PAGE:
I am often invited to speak to groups of young, African-American women about how to find their purpose in life and pursue their dreams. On each occasion, when I look out at the multiple shades of brown faces and bright eyes, I can’t help but to see myself. Looking at them, I am often reminded of what it was like growing up as an African-American woman-child in Lima, Ohio.
I am an eighties baby, which means I grew up during an era when Michael Jackson was BAD and Bill Cosby dominated Thursday nights, not prime time news. You could get whooped by someone else’s mamma, and staying out past the time the streetlights came on was the most trouble you could get in. This was an era when neighbors were friendly and the village was serious about making sure everybody’s child was alright.
My neighborhood, which was almost exclusively black, was full of role models. Like all neighborhoods, there were examples of what and what not be. In that village, being black wasn’t a burden. In fact, not unlike those lessons taught in other minority cultures, being black was something we were proud of – not in a superiority sense, but in an identifying sense because black is who we were and we were taught to be proud of who we were.
In addition to the cultural norms, my mom and aunts were avid readers, so it was through reading books they had purchased by Alice Walker, Toni Morrison, Terry McMillan and the like, I was introduced to a world where little black girls like me could grow up to be strong, powerful and influential black women. Coupled with the books, my mom subscribed to Essence magazine, and within its pages there were also positive images of black women, as well as articles, that empowered me to reach high and dream big.
But it is hard to keep your dreams from becoming unrealized illusions when what you encounter in your everyday life doesn’t line up with what you know in your heart is possible. And so, I won’t pretend that over time, I begin to see that race does matter. I will not pretend that as a black child growing up in Lima, I didn’t wonder why there weren’t many blacks working downtown. I will not pretend that I didn’t wonder why I matriculated through 12 years of public school with only one black teacher. I will not pretend that I wasn’t upset that when I worked in retail as a teenager and someone black came in and shoplifted, I was pulled to the office and questioned as to whether I knew the person – not the white girl that was working with me.
As a young adult, I made mistakes — pregnant at 18; three children by the time I was 21, all born out of wedlock. I lived in Section 8 housing, bought groceries with food stamps and ran down to LACCA to get my electric paid when I found myself with more month than money. I started college, quit, and then started again. Over and over, I looked for opportunities to create a different kind of life for myself and my children. But I could not find that life in Lima.
As I got older, I realized that no matter how smart I was or how talented I was, I lived in a city where both race and gender mattered and there were very little opportunities for people that looked like me. And although I really didn’t want to leave home, my desired future dictated that I needed to leave. I begin to pray and honestly felt stuck. As a woman of faith, I prayed about my situation and believed God when he said my season in Lima was up. As such, I took the first opportunity out of Lima that came my way.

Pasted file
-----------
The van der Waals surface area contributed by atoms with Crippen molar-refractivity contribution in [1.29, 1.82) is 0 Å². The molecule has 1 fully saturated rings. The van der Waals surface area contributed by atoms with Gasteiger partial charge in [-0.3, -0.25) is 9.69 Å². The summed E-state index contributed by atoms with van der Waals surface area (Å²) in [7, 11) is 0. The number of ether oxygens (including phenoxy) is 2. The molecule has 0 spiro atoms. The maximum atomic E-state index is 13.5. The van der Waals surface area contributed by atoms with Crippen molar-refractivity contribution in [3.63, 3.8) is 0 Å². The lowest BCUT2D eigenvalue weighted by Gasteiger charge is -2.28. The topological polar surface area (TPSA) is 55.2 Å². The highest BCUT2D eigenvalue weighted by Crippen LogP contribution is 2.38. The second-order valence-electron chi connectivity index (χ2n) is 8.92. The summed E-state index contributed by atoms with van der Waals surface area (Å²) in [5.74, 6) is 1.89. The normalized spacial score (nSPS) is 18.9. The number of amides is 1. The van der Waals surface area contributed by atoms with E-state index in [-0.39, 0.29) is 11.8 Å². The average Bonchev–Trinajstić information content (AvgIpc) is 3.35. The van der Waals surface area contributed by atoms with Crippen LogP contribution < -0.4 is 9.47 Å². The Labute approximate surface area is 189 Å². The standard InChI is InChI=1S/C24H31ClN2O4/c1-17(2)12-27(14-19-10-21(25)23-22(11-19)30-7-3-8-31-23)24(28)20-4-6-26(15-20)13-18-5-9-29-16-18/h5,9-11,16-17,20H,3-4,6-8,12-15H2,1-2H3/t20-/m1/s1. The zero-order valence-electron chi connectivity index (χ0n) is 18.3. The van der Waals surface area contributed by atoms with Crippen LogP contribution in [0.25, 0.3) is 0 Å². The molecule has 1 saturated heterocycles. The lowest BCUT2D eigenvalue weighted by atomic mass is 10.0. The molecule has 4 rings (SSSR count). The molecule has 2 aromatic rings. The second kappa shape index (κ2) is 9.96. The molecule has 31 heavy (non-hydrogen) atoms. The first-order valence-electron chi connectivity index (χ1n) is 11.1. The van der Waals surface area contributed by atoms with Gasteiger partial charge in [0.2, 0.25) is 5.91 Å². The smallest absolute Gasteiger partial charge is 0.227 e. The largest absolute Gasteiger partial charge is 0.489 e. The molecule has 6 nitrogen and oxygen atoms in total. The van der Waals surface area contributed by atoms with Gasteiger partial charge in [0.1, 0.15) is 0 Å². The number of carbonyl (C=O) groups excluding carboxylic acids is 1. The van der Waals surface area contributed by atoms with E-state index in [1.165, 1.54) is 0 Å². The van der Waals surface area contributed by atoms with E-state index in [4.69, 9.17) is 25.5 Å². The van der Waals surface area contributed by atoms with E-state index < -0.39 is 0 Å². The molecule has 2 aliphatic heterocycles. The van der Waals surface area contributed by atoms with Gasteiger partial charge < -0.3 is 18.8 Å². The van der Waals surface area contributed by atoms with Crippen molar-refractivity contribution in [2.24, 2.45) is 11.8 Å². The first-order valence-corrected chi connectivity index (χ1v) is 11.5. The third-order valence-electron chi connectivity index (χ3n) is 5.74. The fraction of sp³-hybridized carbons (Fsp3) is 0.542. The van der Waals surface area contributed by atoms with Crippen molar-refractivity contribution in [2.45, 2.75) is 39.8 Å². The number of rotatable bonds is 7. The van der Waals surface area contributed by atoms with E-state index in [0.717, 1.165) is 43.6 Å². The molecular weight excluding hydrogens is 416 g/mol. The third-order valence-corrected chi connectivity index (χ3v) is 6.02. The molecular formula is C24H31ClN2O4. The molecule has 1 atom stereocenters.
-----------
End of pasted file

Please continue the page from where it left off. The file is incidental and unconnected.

Naturally, I was not surprised that Lima made the “list” of one of the worse cities for blacks that some — but in my opinion, not enough of us — both black and white are talking about. I don’t care how you spin or dispute the numbers, the reality is that a significant part of the population feels like they are living in hell on Earth.
That is what I mean when I say we have to deal with people on the level that they perceive things. And so my question to leadership at home and away, including myself, is when are we going to stop debating about the validity of the problem and start coming up with solutions to solve it? Does it really matter if the annual income for black households in Lima, Ohio, is just 36.5 percent or 21.3 percent of the annual household income for whites? We don’t have the time or the luxury to argue about there being an 80 percent chance of rain or an 85 percent chance of rain. We don’t have the time or the luxury to argue about if we are on first or second base. The reality is the rain is coming, and no one is getting home so that our team can score.
I’ve been gone 10 years. And in those 10 years I’ve earned a law degree, a MBA and held leadership roles in the public and private sector. I have been blessed to live a lifestyle where I am able to travel and discover new things that Lima doesn’t offer.
But, don’t get it twisted, on many days you will find me rocking in my “I love Lima” T-shirt, craving a Kewpee and trying to figure out a way to get back home. I guess you can say I’m a little like Dorothy, in that for me there is no place like home.
Unfortunately, when I hear the stories of how bad it is, when I look online at what opportunities exist, and when I visit and I am confronted with how much things have not changed, even I with all of my degrees and experience have to face the fact that until we get serious about diversity, cultural appreciation and deliberate efforts at creating and fostering opportunists for all of Lima’s citizens, Lima will continue to make the “list.” Lima will continue to have difficulties attracting business and talent. Lima will remain Lost In Middle America.
Sharetta Smith is a graduate of Perry High School and Ohio Northern University. She currently is a magistrate in Chattanooga, Tennessee.